The film also contains an animated segment featuring the elves in Santa’s workshop and a musical number performed in a jail cell.

What is a Christmas film without a Christmas message?   The corny message delivered by Kurt Russell’s Santa feels at least, sincere.  The best thing about this film is actually Santa i.e. Kurt Russell.  Whether crooning the song “Santa is Back in Town” in shades or trying to convince everyone that he is the real thing, this is Russell’s movie.



Fantastic Beasts: The Crimes of Grindelwald Poster

The second installment of the “Fantastic Beasts” series set in J.K. Rowling’s Wizarding World featuring the adventures of magizoologist Newt Scamander.


David Yates


J.K. RowlingJ.K. Rowling (based upon characters created by)

The sequel to FANTASTIC BEASTS AND WHERE TO FIND THEM and the prequel to the HARRY POTTER movies, THE CRIMES OF GRINDELWALD sees the entire original cast here performing more of the same, or in other words, marking time with nothing really to show for it.

The film continues where the first film ends.  The powerful dark wizard Gellert Grindelwald (Johnny Depp) was captured by MACUSA (Magical Congress of the United States of America), with the help of Newt Scamander (Oscar Winner Eddie Redmayne).  But, making good on his threat, Grindelwald escapes custody again and has set about gathering followers, most unsuspecting of his true agenda: to raise pure-blood wizards and witches up to rule over all non-magical beings.

The film’s best sequence is the beginning with Grindelwald’s (Johnny Depp) escape from jail custody.  Still, the action sequence is confusing with too many blurry special and CGI effects.  It sets up the beginning of events Grindelwald sets up to gain power and hopefully destroy human beings. 

It is best to get familiar with all the characters in the story before heading out to see the film, as it gets confusing and confusing very fast.  First and foremost is the main character, Newt.  

Newt is a British Ministry of Magic employee in the Beasts Division of the Department for the Regulation and Control of Magical Creatures, as well as a self-proclaimed magizoologist.  This explains his suitcase containing all his magical creatures.  The creatures are cute-weird to look at, but they do not do much to propel the story, except to provide a few of the lighter moments, which can lead to boredom fast.  He played a part in remedying the events of a violent attack on the City of New York in December 1926 (the time when the film opens) involving dark wizard Gellert Grindelwald. He is a confidante of Albus Dumbledore (Jude Law), despite being an outcast from certain circles of British Wizarding society due to his checkered past.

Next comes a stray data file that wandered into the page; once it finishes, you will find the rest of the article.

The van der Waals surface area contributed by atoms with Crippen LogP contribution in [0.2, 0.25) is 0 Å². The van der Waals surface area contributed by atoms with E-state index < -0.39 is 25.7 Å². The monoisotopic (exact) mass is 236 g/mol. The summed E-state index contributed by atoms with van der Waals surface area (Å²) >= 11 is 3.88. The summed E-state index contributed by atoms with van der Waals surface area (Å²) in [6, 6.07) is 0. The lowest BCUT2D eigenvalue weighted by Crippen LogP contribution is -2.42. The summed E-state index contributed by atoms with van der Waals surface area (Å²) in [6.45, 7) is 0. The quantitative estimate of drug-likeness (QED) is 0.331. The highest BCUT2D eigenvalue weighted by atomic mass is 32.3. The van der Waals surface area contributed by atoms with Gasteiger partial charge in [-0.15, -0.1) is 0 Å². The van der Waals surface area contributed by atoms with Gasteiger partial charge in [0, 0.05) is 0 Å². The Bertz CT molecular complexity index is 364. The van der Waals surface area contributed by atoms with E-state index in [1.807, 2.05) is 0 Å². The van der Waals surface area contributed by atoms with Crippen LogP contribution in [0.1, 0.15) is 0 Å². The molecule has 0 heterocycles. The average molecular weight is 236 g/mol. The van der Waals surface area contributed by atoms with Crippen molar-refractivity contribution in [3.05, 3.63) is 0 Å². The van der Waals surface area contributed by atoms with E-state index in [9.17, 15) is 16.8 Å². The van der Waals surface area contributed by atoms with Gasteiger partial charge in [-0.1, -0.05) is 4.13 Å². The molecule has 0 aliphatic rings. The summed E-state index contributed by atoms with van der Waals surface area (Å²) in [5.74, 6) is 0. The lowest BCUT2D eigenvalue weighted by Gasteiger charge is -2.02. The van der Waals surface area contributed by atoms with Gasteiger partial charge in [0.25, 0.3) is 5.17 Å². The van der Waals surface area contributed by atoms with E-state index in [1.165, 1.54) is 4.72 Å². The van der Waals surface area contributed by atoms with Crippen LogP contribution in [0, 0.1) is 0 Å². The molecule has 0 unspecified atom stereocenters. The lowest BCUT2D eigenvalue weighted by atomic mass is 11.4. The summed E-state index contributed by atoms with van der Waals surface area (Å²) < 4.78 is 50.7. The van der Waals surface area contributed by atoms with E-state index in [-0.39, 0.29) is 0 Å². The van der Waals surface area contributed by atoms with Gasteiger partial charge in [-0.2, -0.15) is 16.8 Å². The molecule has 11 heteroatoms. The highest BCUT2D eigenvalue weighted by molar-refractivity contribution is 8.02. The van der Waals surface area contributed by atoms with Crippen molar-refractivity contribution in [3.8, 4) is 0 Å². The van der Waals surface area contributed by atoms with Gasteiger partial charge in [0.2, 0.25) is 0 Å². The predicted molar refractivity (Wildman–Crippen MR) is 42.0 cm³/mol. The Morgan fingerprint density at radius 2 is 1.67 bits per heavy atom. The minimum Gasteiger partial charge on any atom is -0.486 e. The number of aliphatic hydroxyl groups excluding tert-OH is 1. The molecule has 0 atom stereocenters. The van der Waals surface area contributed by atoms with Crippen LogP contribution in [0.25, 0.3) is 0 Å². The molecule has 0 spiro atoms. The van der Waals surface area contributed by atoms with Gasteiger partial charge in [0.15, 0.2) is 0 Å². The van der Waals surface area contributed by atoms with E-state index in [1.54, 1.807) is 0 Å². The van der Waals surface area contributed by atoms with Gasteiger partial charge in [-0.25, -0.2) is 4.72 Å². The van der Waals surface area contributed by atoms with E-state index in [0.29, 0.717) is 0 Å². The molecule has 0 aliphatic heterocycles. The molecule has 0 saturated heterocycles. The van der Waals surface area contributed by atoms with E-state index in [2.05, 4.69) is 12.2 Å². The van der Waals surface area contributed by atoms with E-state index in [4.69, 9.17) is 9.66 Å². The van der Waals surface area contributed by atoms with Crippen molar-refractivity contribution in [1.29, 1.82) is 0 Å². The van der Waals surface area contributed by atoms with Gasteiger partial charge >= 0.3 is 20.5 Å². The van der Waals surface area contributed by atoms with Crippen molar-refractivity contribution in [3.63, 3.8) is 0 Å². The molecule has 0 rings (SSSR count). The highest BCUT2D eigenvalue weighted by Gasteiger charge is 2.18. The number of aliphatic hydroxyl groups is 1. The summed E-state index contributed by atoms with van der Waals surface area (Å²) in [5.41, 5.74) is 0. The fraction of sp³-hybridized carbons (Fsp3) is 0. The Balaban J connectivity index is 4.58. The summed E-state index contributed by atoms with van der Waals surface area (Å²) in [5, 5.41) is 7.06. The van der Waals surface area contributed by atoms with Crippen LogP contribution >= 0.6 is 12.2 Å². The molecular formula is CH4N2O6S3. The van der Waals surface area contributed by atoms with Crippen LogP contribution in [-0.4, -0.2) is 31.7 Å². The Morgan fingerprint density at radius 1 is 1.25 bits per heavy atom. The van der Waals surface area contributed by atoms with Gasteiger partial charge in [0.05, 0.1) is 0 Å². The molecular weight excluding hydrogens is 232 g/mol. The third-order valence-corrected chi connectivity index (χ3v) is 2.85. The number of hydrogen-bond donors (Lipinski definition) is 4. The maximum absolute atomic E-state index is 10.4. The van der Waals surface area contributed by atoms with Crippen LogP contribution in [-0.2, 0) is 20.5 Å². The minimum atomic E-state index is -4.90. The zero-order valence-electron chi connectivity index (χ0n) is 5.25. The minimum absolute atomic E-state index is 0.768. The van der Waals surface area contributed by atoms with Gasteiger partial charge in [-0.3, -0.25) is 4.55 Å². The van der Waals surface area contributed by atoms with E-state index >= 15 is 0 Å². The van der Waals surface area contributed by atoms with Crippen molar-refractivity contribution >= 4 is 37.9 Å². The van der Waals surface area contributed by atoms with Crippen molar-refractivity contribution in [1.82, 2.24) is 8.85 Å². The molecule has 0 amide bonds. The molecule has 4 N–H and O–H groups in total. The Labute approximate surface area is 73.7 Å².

Newt’s on and off romantic interest is Tina Goldstein (Katherine Waterson), a promoted MACUSA (Magical Congress of the United States of America) Auror.  Thankfully, the romance is kept to a minimum with hardly any face sucking.  One of the story’s most interesting written characters is Creedance, the disturbed adopted child of Mary-Lou Barebone, violently abused and downtrodden. Enraged by people’s treatment of him and Grindelwald’s betrayal, he set his Obscurus parasite loose on the City of New York.  Menacingly portrayed by Ezra Miller (WE NEED TO TALK ABOUT KEVIN), Creedance is one character one wishes had more screen time.  On the other end of the spectrum, the most annoying character is the plumpish and goofy baker, Jacob Kowalski (Dan Fogler).  Thankfully, he is given less to do than in the first film.  His romance with Queenie (Alison Sudol) undergoes some tests in the film. 

The film has a period setting of Paris and London and the film looks great, courtesy of cinematographer Philippe Rousselot.  At least, he knows what to do with the $200  million production cost. Special effects are equally stunning.  But the problems of confused storytelling, muddled twists and turns and too many characters to keep track of, lead to an irrelevant and boring middle FANTASTIC BEASTS film, preparing for the next instalment.  


Film Review: NOTHING LIKE A DAME (UK 2018) ***1/2

Tea with the Dames Poster

Dames Eileen Atkins, Judi Dench, Joan Plowright and Maggie Smith have let the cameras in on a friendship that goes back more than half a century. The four acting greats discuss their …See full summary »


Roger Michell